Over the next two decades, travel would provide me with the greatest education of all. I thought I knew a thing or two about growing up as a poor kid from “the other side of the tracks,” but the landfill slums of Cambodia and the destitution rampant in the rural outskirts of India gave me a whole new perspective on the relativity of wealth. In Istanbul, I learned that religious inclusivity was possible and haggling in the Grand Bazaar was an official sport. Antarctica stoked a fire in me for environmental stewardship and instilled an absolute obsession with penguins.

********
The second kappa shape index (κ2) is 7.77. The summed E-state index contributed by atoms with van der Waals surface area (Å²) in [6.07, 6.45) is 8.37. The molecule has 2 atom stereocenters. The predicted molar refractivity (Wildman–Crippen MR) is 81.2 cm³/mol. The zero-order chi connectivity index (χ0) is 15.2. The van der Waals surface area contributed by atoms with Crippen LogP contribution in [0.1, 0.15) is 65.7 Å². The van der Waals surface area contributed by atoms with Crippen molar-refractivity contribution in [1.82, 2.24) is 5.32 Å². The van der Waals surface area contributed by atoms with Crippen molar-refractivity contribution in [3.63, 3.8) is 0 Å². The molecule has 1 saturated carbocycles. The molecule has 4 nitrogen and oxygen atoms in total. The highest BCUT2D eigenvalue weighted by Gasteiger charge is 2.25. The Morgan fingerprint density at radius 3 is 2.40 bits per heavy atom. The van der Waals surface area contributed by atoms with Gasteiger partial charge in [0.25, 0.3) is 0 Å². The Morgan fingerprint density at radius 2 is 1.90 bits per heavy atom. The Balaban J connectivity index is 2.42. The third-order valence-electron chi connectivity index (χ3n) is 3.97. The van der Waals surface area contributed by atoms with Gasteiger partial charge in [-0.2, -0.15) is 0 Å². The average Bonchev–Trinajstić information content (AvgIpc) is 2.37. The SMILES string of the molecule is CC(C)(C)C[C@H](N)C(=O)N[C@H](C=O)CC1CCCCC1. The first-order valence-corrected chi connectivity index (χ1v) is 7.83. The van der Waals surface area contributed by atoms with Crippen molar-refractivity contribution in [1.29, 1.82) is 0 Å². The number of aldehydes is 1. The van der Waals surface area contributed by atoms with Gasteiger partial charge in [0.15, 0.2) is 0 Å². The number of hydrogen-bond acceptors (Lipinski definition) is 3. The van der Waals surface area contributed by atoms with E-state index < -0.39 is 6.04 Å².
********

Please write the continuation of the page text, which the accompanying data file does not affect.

Machu Picchu brought a spiritual awakening that included one of the best make-outs and worst hangovers of my life. I learned about the ugly reality of sex trafficking and the delicious food in Thailand, art and dirty dancing as acceptable forms of rebellion in Cuba, and that you can drink all the wine and eat all the bread you want and for some mysterious reason you won’t gain weight in Italy. I learned about racial inequity and the absurdity of shark cage diving when I got so scared, I peed in my wet suit at least three times in Cape Town. I also learned that Tokyo is the gold standard for sushi, selfies, and public transportation, and that I’m capable of breaking a human hand, which I’m pretty certain I did on an overnight train in China when a guy tried to feel me up, thinking I was asleep.